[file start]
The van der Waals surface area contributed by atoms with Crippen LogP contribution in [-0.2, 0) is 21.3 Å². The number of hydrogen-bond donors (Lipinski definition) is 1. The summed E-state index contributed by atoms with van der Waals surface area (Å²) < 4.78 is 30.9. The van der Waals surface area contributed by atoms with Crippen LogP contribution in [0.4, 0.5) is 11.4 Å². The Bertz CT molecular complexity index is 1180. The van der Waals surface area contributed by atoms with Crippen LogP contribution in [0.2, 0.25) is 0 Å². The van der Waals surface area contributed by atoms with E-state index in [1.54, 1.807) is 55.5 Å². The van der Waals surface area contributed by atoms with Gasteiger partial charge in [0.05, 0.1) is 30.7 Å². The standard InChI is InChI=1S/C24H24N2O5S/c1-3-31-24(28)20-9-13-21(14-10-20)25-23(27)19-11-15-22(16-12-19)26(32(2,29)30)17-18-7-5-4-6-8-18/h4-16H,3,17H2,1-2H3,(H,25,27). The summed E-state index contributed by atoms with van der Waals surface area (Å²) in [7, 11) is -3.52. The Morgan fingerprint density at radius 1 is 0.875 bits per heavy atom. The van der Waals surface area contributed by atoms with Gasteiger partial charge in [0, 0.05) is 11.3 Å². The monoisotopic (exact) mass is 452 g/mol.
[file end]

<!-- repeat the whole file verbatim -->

The van der Waals surface area contributed by atoms with Crippen LogP contribution in [-0.2, 0) is 21.3 Å². The number of hydrogen-bond donors (Lipinski definition) is 1. The summed E-state index contributed by atoms with van der Waals surface area (Å²) < 4.78 is 30.9. The van der Waals surface area contributed by atoms with Crippen LogP contribution in [0.4, 0.5) is 11.4 Å². The Bertz CT molecular complexity index is 1180. The van der Waals surface area contributed by atoms with Crippen LogP contribution in [0.2, 0.25) is 0 Å². The van der Waals surface area contributed by atoms with E-state index in [1.54, 1.807) is 55.5 Å². The van der Waals surface area contributed by atoms with Gasteiger partial charge in [0.05, 0.1) is 30.7 Å². The standard InChI is InChI=1S/C24H24N2O5S/c1-3-31-24(28)20-9-13-21(14-10-20)25-23(27)19-11-15-22(16-12-19)26(32(2,29)30)17-18-7-5-4-6-8-18/h4-16H,3,17H2,1-2H3,(H,25,27). The summed E-state index contributed by atoms with van der Waals surface area (Å²) in [7, 11) is -3.52. The Morgan fingerprint density at radius 1 is 0.875 bits per heavy atom. The van der Waals surface area contributed by atoms with Gasteiger partial charge in [0, 0.05) is 11.3 Å². The monoisotopic (exact) mass is 452 g/mol.